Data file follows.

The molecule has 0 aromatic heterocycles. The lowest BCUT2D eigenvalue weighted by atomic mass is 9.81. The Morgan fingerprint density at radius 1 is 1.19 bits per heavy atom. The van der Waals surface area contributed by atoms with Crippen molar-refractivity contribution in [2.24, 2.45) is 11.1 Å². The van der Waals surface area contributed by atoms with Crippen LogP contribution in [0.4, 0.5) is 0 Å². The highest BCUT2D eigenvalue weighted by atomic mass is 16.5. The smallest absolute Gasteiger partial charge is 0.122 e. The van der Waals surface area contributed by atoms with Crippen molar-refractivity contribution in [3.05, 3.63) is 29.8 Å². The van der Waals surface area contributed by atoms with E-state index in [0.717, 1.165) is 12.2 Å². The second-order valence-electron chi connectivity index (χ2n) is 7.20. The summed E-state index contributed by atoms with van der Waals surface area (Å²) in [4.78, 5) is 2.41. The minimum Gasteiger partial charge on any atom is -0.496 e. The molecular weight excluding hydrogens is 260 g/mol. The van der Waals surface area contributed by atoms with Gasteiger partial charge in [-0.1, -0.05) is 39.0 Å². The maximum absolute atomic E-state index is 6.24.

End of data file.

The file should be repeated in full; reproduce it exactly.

The molecule has 0 aromatic heterocycles. The lowest BCUT2D eigenvalue weighted by atomic mass is 9.81. The Morgan fingerprint density at radius 1 is 1.19 bits per heavy atom. The van der Waals surface area contributed by atoms with Crippen molar-refractivity contribution in [2.24, 2.45) is 11.1 Å². The van der Waals surface area contributed by atoms with Crippen LogP contribution in [0.4, 0.5) is 0 Å². The highest BCUT2D eigenvalue weighted by atomic mass is 16.5. The smallest absolute Gasteiger partial charge is 0.122 e. The van der Waals surface area contributed by atoms with Crippen molar-refractivity contribution in [3.05, 3.63) is 29.8 Å². The van der Waals surface area contributed by atoms with E-state index in [0.717, 1.165) is 12.2 Å². The second-order valence-electron chi connectivity index (χ2n) is 7.20. The summed E-state index contributed by atoms with van der Waals surface area (Å²) in [4.78, 5) is 2.41. The minimum Gasteiger partial charge on any atom is -0.496 e. The molecular weight excluding hydrogens is 260 g/mol. The van der Waals surface area contributed by atoms with Gasteiger partial charge in [-0.1, -0.05) is 39.0 Å². The maximum absolute atomic E-state index is 6.24.